# Why Are Some Above-the-elbow Amputation Cases Worth More Than Others?

From a 20-case jury verdict research sample of above-the-elbow amputation cases across the State of Florida, we saw 6 high-value outliers: \$4 million, \$5.2 million, \$5,227,708, \$8 million, \$8,156,219, and the highest outlier of \$125,820,044. Based on the distribution of case values in this data set, we determined that any value of \$4-million-dollars and over would be included as an outlier in the analysis of this sample. Specifically, when looking at Figure 1 and Figure 2, you can easily point out the outliers from the normal trend of values in the sample.

Figure 1. In this line graph, you can see the highest outlier relative to all other values in the sample.

Figure 2. In this line graph, we removed the \$125 million-dollar outlier to show the other outliers in relation to the normal trend of values in the sample.

Outliers in statistics expose values that go far above (or below) the average of a data set. Mostly, these outliers tell a researcher to look at a specific data point to determine why that point would stray from the ordinary trend of values in that set. In jury verdict research particularly, outliers direct anyone analyzing jury verdict research to a case to analyze the facts of that case and to look further into the details of the case, and determine why that case received a higher verdict, or settlement in a jury trial setting, than another similar case. High-value outliers must be studied in terms of their ability to skew the average of a data set from their extraordinarily high value. It’s important to always calculate averages with and without the outliers for the most representative average of a data set.

In looking at the above-elbow amputation case sample, the data with outliers generally have explanatory situations that set them apart from the overall trend of the other cases in the sample. To demonstrate this, let’s look at a few examples from the sample.

In Case Study 15, we saw an 88-year-old female plaintiff who was stopped at an intersection waiting to cross the street. As the light turned green, the defendant, who had been stopped and was waiting to make a turn in his tractor-trailer, began his wide turn. The plaintiff started to walk forward around the same time that the defendant was making his turn. She was then struck and the rear wheels of the tractor-trailer ran over her arms. The plaintiff later stated that she didn’t think the truck was turning; however, the defendant claimed that the plaintiff walked into the truck. Two eyewitnesses also claimed that the plaintiff began walking after the truck was blocking the crosswalk. The plaintiff was hospitalized for approximately three months, underwent multiple surgeries, and will require 24-hour care for the rest of her life due to her amputation. This case was resolved with a comparative negligence verdict of \$4 million dollars with 50% negligence assigned to the plaintiff and 50% to the defendant and co-defendant, the defendant’s employer. The award was reduced to \$2 million dollars.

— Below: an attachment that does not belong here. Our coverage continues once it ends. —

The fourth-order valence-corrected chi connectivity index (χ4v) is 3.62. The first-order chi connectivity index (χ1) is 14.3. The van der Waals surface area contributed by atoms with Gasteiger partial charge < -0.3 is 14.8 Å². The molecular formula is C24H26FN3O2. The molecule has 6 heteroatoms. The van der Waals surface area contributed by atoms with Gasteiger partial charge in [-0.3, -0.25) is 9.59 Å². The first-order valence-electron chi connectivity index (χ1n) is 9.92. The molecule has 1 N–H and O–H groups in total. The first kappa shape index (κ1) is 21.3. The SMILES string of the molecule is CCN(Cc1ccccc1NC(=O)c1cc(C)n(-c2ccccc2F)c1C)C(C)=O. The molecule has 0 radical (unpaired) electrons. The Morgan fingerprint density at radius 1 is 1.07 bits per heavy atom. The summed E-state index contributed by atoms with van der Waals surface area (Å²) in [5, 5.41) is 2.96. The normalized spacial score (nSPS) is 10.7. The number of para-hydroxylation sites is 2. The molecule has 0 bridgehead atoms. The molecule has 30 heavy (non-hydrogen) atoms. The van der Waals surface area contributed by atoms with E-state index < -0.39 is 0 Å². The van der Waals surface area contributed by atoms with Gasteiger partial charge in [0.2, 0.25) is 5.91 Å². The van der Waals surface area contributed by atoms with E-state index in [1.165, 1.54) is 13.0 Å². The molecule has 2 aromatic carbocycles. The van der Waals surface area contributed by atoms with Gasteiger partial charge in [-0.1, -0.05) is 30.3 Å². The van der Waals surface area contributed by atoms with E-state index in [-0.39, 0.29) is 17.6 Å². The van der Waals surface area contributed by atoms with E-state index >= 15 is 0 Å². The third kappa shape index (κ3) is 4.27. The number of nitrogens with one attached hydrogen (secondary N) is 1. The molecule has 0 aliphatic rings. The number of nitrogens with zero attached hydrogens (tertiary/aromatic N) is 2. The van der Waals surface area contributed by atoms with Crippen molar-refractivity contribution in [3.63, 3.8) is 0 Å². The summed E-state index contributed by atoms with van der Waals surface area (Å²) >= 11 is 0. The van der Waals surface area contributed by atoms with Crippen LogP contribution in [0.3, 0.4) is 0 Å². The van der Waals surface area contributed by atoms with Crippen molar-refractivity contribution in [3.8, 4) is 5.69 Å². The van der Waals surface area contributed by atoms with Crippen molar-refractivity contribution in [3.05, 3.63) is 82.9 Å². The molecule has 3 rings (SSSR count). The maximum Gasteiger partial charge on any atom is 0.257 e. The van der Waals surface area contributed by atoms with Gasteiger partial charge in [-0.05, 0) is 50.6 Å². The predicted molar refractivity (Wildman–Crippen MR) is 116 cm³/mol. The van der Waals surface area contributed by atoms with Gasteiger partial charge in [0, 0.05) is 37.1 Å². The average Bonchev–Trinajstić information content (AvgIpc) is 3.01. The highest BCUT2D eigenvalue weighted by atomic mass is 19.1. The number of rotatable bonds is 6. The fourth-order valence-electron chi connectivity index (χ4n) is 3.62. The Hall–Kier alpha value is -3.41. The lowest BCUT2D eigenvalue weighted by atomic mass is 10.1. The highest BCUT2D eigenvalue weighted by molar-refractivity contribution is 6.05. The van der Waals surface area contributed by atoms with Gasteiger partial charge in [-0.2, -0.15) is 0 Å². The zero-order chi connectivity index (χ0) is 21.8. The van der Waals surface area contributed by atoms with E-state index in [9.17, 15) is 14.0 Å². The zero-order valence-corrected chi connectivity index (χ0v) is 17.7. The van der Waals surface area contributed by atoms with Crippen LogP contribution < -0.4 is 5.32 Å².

Case Study 18 involved a 21-year-old male plaintiff who brought about a product liability claim after he was injured by a wood chipper manufactured by the defendant and marketed and sold under the name of the second-named defendant. On the day of the accident, the plaintiff was feeding branches into the chipper when his gloved right hand became caught in the branches. Before he could pull his hand out or activate the stop/reverse bar, he was drawn into the machine. Co-workers were not able to stop the machine and reverse it before the plaintiff lost his entire right arm. Normally, the distance from the infeed chute, where the material goes in, and the nip point, where the chipping action happens, is at least longer than the length of a man’s arm; however, the unit in question had a twenty-inch infeed chute, which was much shorter than the total length of the arm causing the arm to be sucked into the nip point. At trial, the plaintiff claimed that the second-named defendant, who had previously manufactured and sold a successful wood chipper, should have insisted that the defendant’s unit being sold under the second-named defendant’s name contain the same safety margin of an infeed chute that is longer than an arm’s length. The units the second-named defendant had successfully manufactured had an infeed chute of approximately sixty inches. Both defendants contended that the unit was dangerous to operate, but the twenty-inch infeed chute length was reasonable. The defendants further claimed that the plaintiff was neglectful in reaching into the unit to feed in short material, but their 1988 sales video showed the president of the company sticking his hand into the machine sixteen times in two minutes. Therefore, the plaintiff claimed that the defendant manufacturer knew the design was unsafe, that users would be constantly reaching into the unit, and that the infeed chute needed to be at least fifty to sixty inches. The jury found the plaintiff not negligent and both defendants negligent with 40% negligence assessed to the manufacturer and 60% negligent assessed to the seller. This case was resolved with a plaintiff’s verdict for \$8,156,219.